Thanks, all, your responses are helpful. I definitely have an easier time motivating myself to get through (as well as an easier time getting through, period -- I'm a bit of a perfectionist when I write essays and I'm never quite happy with things I have to write for classes) homework for math and science classes than for classes that require readings and essays thus-far, so I'm actually pretty excited about the possibility of replacing some of the latter with more of the former. I did some more looking today and it looks like, as has been said, a fair amount of the classes over-lap. I think it'll only be a difference of 4 classes or so.

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Re: Double Majoring Physics/Math

Postby ian7208 » Sat Jan 30, 2010 1:32 am UTC

If you enjoy both of them, then a double major could be a good option. Some of the upper level math courses give a wider perspective on physics. Especially courses like computational programming and differential geometry. It also depends a lot on what you want to do after graduating. If it's grad school, then keeping your gpa up is #1. If it's getting a job, then making sure you have programming skills, or some background or experience in the relevant area, e.g. econ, will probably help a lot.

Also, I'd suggest taking a couple courses around the university in whatever else you find interesting. It's not something you'll have the chance to do later, and you'll probably meet people you'd never run into otherwise.

I double majored in math and physics, but if I had to do it over again I probably wouldn't have taken more than one grad course as a senior. If you go to grad school you'll retake those courses anyway, so you're better off spending more time on your senior thesis/project and getting the rest of the college experience.

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Re: Double Majoring Physics/Math

Postby mdyrud » Wed Feb 03, 2010 8:57 pm UTC

Have any of you ever triple majored? The reason I'm asking is because I am undecided what I want to do. Looking at the Math Ed, Math, and Computer Science requirements, there is a ton of overlap. My question is, would it be worth it?

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Re: Double Majoring Physics/Math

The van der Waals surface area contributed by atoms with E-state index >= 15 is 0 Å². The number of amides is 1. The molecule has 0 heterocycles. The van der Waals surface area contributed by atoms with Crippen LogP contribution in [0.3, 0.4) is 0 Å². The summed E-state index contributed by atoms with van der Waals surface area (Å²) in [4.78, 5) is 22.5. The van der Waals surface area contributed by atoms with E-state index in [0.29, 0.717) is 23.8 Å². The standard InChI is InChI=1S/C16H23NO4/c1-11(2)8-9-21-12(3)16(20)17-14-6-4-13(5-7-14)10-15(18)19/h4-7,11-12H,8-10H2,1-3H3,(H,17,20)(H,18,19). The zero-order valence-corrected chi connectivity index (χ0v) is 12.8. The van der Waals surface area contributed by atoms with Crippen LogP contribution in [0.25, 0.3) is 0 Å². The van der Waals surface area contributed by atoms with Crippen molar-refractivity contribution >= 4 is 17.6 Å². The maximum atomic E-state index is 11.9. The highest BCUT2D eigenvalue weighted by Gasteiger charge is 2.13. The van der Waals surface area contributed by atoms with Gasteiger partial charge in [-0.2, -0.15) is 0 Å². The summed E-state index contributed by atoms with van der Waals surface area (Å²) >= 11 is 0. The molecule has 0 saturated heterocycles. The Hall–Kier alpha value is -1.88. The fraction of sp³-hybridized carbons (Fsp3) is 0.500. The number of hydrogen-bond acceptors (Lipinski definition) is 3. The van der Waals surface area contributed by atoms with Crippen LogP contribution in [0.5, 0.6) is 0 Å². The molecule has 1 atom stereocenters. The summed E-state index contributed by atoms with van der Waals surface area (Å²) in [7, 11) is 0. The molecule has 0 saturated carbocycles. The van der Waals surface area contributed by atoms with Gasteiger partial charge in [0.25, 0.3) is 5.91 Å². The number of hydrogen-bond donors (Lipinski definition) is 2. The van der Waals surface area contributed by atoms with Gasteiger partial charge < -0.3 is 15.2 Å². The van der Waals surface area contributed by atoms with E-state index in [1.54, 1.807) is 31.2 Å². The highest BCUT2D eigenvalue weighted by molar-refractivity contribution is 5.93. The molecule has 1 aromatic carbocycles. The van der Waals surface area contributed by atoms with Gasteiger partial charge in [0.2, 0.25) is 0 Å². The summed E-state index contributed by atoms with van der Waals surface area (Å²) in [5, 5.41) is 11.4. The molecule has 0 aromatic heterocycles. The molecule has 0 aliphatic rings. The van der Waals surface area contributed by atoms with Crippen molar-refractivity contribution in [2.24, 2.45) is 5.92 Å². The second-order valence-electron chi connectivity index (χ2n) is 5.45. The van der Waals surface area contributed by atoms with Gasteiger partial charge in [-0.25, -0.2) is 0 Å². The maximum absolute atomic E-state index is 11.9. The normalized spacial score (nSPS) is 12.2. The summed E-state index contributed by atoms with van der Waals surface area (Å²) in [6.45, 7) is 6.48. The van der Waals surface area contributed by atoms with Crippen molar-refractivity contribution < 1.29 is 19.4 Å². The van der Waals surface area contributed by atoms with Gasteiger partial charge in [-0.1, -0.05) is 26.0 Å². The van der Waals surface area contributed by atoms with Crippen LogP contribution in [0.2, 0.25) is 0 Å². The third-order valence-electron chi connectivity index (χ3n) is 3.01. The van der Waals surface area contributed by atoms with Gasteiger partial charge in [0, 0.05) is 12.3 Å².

Postby romulox » Wed Feb 03, 2010 10:01 pm UTC

Some US universities have an upper bound on the number of courses you can take at an in-state tuition rate. This may or may not be a factor for you. Since I had changed majors five times this was a consideration for me, and I was unable to double major in History and Mathematics (had to minor in history). Other universities have restrictions on which majors can be paired to form a double major. See an advisor about this.

Other considerations include what you want to do with your degree. If you plan to go to graduate school in some field {math, math ed, comp sci} most schools care that you did one thing really well (almost all A's), and not 3 things fairly-moderately well (some A's mainly B's and maybe worse). Also note that math undergrad feeds into math, math ed, and comp sci grad programs quite well.

If you know you want to do grad school in Applied Math or Discrete Math or Comp Sci I would major in math and comp sci.

If you plan on being a teacher after graduating, I would go Math and Math Ed. If you plan on going the programming route after graduating I would do Math and Comp Sci.

If I were you I would try to find a second major or minor in something completely different from mathematics, such as: history, creative writing, pol sci, etc. It will help you think about the world and mathematics in very different, and nontrivial ways. Also it is harder to take interesting classes outside your field once you get into graduate school.

hope this helps.

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Re: Double Majoring Physics/Math

Postby DavCrav » Thu Feb 04, 2010 10:47 am UTC

romulox wrote:If I were you I would try to find a second major or minor in something completely different from mathematics, such as: history, creative writing, pol sci, etc. It will help you think about the world and mathematics in very different, and nontrivial ways. Also it is harder to take interesting classes outside your field once you get into graduate school.